America the Messy Yard Police State
Mesa sued over unconstitutional messy yard lawsMan sues and says Mesa messy yard laws unconstitutional
August 16, 2007
$50 citation spurs suit against Mesa
Lindsay Butler, Tribune
A Mesa property owner is suing the city over a $50 code compliance violation.
Julian Sanchez, who owns property at 630 S. Morris Circle, near Country Club Drive and Eighth Avenue, filed a complaint July 13 for a special action in Maricopa County Superior Court.
The lawsuit claims the property was built prior to 1980 and therefore was not subject to landscape rules enacted in the city — the basis for his violations, according to city staff.
The suit also contends enforcement of the violations was “arbitrary and capricious” and the actions of the city employees were “intentionally abusive and discriminatory.”
City code officer Charles Dewitt said he was unaware the lawsuit had been filed and that this was only the second appeal in 14 years of what he estimated to be about 1,000 citations.
“Sanchez was treated no different than all other property owners,” Dewitt said.
South Morris Circle is made of up triplex and fourplex apartments with 24 separate properties and up to 80 apartments, Dewitt said.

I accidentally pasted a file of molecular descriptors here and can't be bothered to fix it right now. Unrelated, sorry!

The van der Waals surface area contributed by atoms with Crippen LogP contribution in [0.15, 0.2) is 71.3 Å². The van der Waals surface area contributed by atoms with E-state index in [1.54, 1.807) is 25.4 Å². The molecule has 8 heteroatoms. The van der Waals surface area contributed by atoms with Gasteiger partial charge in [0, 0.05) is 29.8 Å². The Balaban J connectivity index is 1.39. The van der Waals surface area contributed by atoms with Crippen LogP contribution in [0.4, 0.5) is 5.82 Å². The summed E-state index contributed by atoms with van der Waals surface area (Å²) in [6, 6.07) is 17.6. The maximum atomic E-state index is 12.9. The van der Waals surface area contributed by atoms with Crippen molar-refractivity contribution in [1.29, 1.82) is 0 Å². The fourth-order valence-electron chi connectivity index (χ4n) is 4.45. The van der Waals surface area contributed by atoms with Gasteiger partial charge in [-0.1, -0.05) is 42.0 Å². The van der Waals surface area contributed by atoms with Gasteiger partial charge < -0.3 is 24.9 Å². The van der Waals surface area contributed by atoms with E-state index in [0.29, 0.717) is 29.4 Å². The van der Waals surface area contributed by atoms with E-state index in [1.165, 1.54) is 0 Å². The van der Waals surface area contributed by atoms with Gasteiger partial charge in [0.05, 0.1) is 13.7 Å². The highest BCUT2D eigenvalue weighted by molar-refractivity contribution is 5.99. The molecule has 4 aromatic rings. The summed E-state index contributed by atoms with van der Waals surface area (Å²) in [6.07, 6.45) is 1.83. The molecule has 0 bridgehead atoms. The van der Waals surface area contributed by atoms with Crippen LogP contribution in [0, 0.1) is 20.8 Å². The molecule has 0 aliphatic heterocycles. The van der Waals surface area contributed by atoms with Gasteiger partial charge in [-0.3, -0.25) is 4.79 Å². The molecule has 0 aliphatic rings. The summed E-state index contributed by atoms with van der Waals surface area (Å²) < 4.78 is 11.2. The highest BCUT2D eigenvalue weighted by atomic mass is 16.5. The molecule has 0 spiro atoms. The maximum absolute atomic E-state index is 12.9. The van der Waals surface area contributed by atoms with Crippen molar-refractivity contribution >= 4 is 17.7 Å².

The code compliance department has dealt with issues along that street for 15 years, he said.
The property at 630 S. Morris Circle has had 14 code compliance cases since 2003, city records show.
Last fall, Dewitt went to the area to answer complaints of vehicles parking on the landscape and the lack of trees and shrubs on the property.
The original plans for 630 S. Morris, approved by the city on June 3, 1981, call for citrus and juniper trees and an automatic watering system, Dewitt said.
“I was reviewing the condition of the street ... I would go to some properties and there were no trees left and no shrubs left,” he said.
Dewitt sent notices to all of the property owners, including Sanchez, who eventually agreed to take care of all the violations by March 1, Dewitt said.
Dewitt returned to the property in April and the violations had not been fixed, so he issued a civil citation for $50.
By May 9, Sanchez called to say everything had been fixed and requested the citation be dismissed.
“I can’t fix a ticket, only a judge can dismiss a citation,” Dewitt said.
A hearing was held in June, and Sanchez was found responsible for the citations and assessed $300 for three violations. Sanchez said he is still extracting public information to prove his appeal.
“It’s premature for me to reveal anything,” he said in a phone interview. Mesa has not yet filed an answer to the lawsuit.